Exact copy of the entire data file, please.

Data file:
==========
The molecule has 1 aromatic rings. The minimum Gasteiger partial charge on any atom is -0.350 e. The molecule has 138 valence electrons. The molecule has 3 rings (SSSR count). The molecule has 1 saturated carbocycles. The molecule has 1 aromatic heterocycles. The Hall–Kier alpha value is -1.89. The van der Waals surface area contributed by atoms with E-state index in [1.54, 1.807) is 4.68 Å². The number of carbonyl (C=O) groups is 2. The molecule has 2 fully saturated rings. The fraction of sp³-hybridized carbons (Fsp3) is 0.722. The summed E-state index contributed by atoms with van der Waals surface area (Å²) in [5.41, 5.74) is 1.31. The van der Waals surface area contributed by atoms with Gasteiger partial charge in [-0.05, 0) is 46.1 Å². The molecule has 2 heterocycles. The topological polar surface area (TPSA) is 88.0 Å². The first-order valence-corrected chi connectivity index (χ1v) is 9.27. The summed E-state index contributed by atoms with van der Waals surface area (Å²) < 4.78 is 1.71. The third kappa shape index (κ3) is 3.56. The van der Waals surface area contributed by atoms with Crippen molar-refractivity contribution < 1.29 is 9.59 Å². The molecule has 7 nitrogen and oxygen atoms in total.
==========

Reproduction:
The molecule has 1 aromatic rings. The minimum Gasteiger partial charge on any atom is -0.350 e. The molecule has 138 valence electrons. The molecule has 3 rings (SSSR count). The molecule has 1 saturated carbocycles. The molecule has 1 aromatic heterocycles. The Hall–Kier alpha value is -1.89. The van der Waals surface area contributed by atoms with E-state index in [1.54, 1.807) is 4.68 Å². The number of carbonyl (C=O) groups is 2. The molecule has 2 fully saturated rings. The fraction of sp³-hybridized carbons (Fsp3) is 0.722. The summed E-state index contributed by atoms with van der Waals surface area (Å²) in [5.41, 5.74) is 1.31. The van der Waals surface area contributed by atoms with Gasteiger partial charge in [-0.05, 0) is 46.1 Å². The molecule has 2 heterocycles. The topological polar surface area (TPSA) is 88.0 Å². The first-order valence-corrected chi connectivity index (χ1v) is 9.27. The summed E-state index contributed by atoms with van der Waals surface area (Å²) < 4.78 is 1.71. The third kappa shape index (κ3) is 3.56. The van der Waals surface area contributed by atoms with Crippen molar-refractivity contribution < 1.29 is 9.59 Å². The molecule has 7 nitrogen and oxygen atoms in total.